Avoid Drinking Bans By Building Your Own Island

Avoid Drinking Bans By Building Your Own Island
Image: Facebook/David Saunders

New Zealand has given us Phar Lap, Taika Waititi and now, a really, really good way to avoid an alcohol ban.

Build your own island and no one can stop you.

At the Tairua estuary on New Zealand’s Coromandel Peninsula, a New Year’s Eve drinking ban was put in place across the whole region, preventing Kiwis from drinking at any public place, including the beach.

Instead of holing up inside, one group of revelers decided that they wanted to spend New Year’s Eve in the picturesque surrounds of New Zealand’s great outdoors.

On Sunday, during low tide, they began to build an island of sand and mud in the middle of the estuary.

They slapped a picnic table on top and an esky underfoot and got down to celebrating.

As the tide came in, they drank deeply and descended into an evening of celebration.

Apparently, the group claimed that their island was exempt from the area’s alcohol ban because it was built in international waters.

Surprisingly, the creation of Party Island didn’t even warrant a caution from local police, with Waikato Inspector John Kelly praising the group’s ‘creative thinking’. The estuary itself is still within New Zealand’s territory, so I don’t think the ‘international waters’ excuse actually holds water, but it seems the group escaped the potential $227 fine that could have been handed down.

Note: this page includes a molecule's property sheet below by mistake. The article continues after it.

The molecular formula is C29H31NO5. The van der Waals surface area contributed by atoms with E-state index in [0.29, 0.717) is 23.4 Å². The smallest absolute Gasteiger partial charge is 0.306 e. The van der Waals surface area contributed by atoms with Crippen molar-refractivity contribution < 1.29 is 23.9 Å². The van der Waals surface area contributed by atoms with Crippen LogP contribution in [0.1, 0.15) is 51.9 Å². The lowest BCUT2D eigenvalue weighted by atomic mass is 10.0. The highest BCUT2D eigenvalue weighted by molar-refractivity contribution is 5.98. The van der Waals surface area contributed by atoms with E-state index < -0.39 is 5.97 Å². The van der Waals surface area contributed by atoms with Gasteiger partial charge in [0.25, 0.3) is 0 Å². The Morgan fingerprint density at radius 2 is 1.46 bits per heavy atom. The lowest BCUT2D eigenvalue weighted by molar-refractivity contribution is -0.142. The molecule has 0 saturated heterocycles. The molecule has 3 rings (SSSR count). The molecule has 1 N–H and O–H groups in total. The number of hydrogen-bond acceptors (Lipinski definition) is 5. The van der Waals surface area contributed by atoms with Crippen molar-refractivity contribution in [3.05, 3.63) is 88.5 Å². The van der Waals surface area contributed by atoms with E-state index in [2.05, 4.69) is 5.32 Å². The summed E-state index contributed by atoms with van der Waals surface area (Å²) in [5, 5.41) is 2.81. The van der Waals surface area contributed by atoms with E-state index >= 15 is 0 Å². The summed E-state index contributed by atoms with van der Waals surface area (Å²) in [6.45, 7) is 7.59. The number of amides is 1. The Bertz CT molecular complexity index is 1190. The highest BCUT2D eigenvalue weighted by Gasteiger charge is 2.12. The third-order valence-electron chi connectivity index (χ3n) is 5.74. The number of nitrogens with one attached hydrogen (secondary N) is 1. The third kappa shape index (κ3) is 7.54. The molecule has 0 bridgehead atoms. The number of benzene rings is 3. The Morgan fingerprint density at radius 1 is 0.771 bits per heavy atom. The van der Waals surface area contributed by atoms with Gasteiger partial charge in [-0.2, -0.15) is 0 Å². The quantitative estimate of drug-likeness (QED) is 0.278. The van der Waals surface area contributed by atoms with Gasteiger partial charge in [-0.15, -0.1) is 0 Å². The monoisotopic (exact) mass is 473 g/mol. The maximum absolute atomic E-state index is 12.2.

Legalities aside, this Lifehack deserves applause.

Long live Party Island.

[ABC News via Stuff.co.nz]


    • Things I tried not to think about when writing this article:

      – Where’s the toilet
      – How do they get more beers
      – How high does the tide come in
      – Can they all swim
      – Where did they get a picnic table

      • The police shouldn’t of been praising that, that’s going to create people imitating that.
        Despite them saying International Waters (while not being 12 Nautical Miles out), creating an unmarked (no navigation warnings) artificial land mass is illegal as it a potential hazard to water craft and violation of International Treaties and if not in international waters, only the State of New Zealand has the right to construct (or give the right) for an artificial land mass in public waters which makes their “island” or any form of land reclamation illegal and an act of environmental vandalism.

        • Yeah. Surprising to see the police let it slide and give ’em a pat on the back for ‘creative thinking’. I am not familiar with the area but I do agree we might see an artificial island paradise pop up on NYE 2018…

  • That is stupidly impressive. Actually managing to engineer a temporary island at low tide well enough that it could both support all the weight on the soft sand as well as survive eroding when the tide came in.

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